Does WeWork wobble mark end of flotation boom?
Poor performance of venture capital start-ups highlighted as sign of failing global economy
Uncertainty over property rental firm WeWork’s stock market listing, reflects a wider concern the bubble in billion-dollar venture captial start-ups could be about to burst as the global economy heads for recession.
The company had been valued at $47bn (£38bn) last year, but reports have suggested it is now considering a price tag of less than $20bn. It is said to be facing pressure from its biggest external investor, Japanese firm SoftBank, to drop its flotation plans amid concerns about its plunging valuation.
It is one of a number of “unicorn” companies which has seen its value plunge following floatation.
Ride hailing apps Uber and Lyft have disappointed since going public while messaging app Slack has also struggled. All these companies received multi billion-dollar valuations despite failing to ever turn a profit. WeWork for example, has lost more than $4bn since 2016, burning through capital even as its revenues have doubled each year.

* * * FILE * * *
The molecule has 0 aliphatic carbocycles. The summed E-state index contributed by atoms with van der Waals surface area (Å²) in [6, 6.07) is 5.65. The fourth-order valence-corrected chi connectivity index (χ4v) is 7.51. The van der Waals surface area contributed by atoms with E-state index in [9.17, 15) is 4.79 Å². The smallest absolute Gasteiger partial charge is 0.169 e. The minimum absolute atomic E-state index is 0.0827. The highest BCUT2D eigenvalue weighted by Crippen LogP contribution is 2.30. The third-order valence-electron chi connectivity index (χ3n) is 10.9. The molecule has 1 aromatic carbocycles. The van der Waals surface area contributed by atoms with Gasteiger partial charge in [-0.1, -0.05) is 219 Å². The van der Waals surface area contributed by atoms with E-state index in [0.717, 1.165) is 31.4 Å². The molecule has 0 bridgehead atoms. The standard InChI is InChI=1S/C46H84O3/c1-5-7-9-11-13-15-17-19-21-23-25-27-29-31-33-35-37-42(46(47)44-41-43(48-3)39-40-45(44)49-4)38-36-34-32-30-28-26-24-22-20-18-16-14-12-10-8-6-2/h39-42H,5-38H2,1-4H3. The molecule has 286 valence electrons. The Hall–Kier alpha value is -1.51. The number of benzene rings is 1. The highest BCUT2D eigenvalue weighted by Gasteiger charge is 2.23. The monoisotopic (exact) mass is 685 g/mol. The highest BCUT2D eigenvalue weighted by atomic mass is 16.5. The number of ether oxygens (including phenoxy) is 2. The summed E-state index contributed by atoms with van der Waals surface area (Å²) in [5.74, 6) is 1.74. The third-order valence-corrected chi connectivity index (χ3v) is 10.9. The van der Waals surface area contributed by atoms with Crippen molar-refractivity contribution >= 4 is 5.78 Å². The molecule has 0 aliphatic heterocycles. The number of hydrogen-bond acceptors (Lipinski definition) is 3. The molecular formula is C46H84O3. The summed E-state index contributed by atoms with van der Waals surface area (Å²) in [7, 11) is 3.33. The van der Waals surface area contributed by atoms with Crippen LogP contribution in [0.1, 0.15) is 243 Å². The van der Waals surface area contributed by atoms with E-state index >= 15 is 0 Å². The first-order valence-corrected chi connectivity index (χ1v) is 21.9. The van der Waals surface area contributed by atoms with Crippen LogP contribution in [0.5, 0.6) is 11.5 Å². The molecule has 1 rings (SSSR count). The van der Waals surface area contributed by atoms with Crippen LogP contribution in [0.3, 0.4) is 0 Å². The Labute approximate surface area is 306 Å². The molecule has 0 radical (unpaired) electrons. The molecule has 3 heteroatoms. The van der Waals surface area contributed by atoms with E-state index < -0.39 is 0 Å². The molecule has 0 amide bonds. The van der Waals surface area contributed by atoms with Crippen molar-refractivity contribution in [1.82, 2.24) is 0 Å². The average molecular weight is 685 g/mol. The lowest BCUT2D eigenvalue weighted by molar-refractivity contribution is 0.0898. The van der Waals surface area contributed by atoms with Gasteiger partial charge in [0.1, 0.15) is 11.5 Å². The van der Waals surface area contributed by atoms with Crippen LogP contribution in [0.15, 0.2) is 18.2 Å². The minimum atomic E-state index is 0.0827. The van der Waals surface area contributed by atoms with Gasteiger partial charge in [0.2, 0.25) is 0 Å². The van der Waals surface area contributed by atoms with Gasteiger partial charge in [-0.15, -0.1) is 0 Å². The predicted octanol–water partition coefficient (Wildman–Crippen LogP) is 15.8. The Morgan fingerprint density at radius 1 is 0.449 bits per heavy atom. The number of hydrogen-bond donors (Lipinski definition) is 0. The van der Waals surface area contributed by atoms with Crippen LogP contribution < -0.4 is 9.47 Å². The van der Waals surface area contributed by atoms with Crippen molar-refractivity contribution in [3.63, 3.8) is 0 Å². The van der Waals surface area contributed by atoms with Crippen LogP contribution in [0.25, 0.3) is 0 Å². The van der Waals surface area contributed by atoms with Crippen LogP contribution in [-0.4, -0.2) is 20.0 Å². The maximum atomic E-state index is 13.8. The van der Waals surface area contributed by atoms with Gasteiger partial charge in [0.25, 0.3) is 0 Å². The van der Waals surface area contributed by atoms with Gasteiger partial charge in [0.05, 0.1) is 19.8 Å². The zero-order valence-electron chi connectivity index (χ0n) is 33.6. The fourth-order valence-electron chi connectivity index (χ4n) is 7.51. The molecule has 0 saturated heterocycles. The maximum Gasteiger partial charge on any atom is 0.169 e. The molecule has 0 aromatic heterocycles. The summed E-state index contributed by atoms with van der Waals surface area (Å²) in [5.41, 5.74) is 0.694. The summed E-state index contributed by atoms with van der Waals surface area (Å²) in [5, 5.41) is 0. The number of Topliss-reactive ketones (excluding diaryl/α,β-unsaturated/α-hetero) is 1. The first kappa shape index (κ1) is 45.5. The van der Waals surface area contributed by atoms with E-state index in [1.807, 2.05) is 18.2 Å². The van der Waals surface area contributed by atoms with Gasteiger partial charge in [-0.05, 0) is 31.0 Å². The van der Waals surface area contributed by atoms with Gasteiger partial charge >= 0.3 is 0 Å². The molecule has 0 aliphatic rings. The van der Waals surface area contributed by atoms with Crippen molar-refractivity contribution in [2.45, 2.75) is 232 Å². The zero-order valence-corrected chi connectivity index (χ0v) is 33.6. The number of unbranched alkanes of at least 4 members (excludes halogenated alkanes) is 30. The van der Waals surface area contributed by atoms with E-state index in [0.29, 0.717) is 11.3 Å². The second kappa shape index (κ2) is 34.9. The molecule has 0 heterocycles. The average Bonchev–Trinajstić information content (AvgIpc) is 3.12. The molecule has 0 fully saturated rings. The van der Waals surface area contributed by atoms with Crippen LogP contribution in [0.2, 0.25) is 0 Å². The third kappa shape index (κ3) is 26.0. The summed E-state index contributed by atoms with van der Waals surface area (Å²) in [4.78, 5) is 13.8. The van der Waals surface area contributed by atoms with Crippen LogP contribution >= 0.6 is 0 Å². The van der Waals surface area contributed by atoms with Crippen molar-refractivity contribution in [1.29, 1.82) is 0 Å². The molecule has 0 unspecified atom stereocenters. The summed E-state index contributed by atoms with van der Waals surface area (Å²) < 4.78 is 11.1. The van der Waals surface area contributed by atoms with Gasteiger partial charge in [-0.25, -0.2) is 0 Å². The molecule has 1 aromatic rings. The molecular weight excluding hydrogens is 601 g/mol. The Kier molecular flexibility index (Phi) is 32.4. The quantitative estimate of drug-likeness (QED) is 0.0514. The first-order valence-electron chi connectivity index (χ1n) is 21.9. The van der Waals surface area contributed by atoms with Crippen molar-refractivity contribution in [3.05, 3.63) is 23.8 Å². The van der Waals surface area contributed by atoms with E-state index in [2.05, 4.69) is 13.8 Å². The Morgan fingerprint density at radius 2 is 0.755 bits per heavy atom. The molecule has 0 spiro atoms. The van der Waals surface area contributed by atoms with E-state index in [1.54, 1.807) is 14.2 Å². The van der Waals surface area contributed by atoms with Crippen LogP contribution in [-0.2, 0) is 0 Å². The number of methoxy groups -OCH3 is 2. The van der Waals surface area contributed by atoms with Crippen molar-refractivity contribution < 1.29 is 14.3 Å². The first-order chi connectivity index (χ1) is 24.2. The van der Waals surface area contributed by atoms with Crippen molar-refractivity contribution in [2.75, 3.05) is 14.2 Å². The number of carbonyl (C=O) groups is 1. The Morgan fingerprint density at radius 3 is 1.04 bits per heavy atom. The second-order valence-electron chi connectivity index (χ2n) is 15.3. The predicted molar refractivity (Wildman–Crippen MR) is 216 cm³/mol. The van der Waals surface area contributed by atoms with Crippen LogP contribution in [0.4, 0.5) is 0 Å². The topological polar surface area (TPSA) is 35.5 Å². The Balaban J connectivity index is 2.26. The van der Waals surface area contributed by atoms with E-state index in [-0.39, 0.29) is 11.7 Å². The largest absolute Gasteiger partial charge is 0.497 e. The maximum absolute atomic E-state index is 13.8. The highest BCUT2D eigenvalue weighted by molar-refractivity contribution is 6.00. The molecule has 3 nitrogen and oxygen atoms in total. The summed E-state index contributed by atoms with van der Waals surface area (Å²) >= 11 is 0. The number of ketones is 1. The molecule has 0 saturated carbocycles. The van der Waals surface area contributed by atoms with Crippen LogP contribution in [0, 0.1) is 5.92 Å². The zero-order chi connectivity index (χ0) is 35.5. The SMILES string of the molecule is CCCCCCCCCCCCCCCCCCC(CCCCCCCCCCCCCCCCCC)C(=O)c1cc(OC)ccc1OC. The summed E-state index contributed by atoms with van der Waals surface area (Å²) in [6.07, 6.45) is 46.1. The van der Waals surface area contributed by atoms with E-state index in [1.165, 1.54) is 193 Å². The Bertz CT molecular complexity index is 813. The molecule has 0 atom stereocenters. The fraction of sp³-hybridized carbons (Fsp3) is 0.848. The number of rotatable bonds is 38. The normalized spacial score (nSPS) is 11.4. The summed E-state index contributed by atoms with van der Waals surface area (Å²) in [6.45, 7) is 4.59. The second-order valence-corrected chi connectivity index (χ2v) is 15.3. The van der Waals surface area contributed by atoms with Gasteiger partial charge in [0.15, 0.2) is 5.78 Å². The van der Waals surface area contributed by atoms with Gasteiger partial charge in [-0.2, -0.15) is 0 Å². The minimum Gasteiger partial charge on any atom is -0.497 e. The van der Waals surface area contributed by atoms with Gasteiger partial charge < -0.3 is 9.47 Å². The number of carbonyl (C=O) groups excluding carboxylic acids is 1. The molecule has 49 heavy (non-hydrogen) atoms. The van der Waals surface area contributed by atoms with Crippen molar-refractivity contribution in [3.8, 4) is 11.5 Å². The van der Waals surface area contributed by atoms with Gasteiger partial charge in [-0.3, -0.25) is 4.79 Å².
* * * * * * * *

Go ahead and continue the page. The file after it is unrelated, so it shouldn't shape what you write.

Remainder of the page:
CEO Adam Neumann’s plans to take WeWork public have “backfired, as his company becomes the poster child for a bubble in venture capital fundraising that has pushed some start-ups to unsustainable valuations”, Reuters says.
The BBC adds that “worries over prospects for global economic growth, given factors such as the US-China trade war and the uncertainty surrounding Brexit” could spell further trouble, with some arguing that “in tighter economic circumstances, companies and consumers are likely to cut back their spending on things such as cab rides and workplace apps - not to mention spending on desk space hire”.
“They are obviously very different businesses, but the connecting thread is that they are losing money, burning cash and rely on sustaining very high growth rates over time,” says tech analyst Richard Kramer, founder of Arete Research.
“If there is anything that changed in the mood music, it is that multiple segments of the market are increasingly pricing in a recession” he added.